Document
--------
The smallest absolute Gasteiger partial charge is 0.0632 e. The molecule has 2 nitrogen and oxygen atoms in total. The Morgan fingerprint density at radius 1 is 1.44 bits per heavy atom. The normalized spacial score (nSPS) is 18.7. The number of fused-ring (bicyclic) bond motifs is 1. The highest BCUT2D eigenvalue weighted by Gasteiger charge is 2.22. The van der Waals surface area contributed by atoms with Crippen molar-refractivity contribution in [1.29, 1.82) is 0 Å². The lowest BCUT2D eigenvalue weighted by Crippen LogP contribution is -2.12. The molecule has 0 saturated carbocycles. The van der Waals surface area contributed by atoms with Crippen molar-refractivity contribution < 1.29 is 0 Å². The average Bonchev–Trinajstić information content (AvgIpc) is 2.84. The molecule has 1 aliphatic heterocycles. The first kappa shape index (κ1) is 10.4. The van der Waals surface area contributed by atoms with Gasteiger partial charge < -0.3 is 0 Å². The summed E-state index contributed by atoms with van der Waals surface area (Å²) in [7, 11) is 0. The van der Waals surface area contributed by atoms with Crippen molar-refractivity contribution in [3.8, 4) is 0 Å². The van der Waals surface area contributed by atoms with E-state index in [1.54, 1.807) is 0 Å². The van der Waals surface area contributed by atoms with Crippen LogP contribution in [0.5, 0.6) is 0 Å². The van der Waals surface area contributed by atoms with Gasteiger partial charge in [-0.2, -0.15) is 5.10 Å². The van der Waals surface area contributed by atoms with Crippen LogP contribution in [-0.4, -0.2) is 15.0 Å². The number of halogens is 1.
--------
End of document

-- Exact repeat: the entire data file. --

The smallest absolute Gasteiger partial charge is 0.0632 e. The molecule has 2 nitrogen and oxygen atoms in total. The Morgan fingerprint density at radius 1 is 1.44 bits per heavy atom. The normalized spacial score (nSPS) is 18.7. The number of fused-ring (bicyclic) bond motifs is 1. The highest BCUT2D eigenvalue weighted by Gasteiger charge is 2.22. The van der Waals surface area contributed by atoms with Crippen molar-refractivity contribution in [1.29, 1.82) is 0 Å². The lowest BCUT2D eigenvalue weighted by Crippen LogP contribution is -2.12. The molecule has 0 saturated carbocycles. The van der Waals surface area contributed by atoms with Crippen molar-refractivity contribution < 1.29 is 0 Å². The average Bonchev–Trinajstić information content (AvgIpc) is 2.84. The molecule has 1 aliphatic heterocycles. The first kappa shape index (κ1) is 10.4. The van der Waals surface area contributed by atoms with Gasteiger partial charge < -0.3 is 0 Å². The summed E-state index contributed by atoms with van der Waals surface area (Å²) in [7, 11) is 0. The van der Waals surface area contributed by atoms with Crippen molar-refractivity contribution in [3.8, 4) is 0 Å². The van der Waals surface area contributed by atoms with E-state index in [1.54, 1.807) is 0 Å². The van der Waals surface area contributed by atoms with Crippen LogP contribution in [0.5, 0.6) is 0 Å². The van der Waals surface area contributed by atoms with Gasteiger partial charge in [-0.2, -0.15) is 5.10 Å². The van der Waals surface area contributed by atoms with Crippen LogP contribution in [-0.4, -0.2) is 15.0 Å². The number of halogens is 1.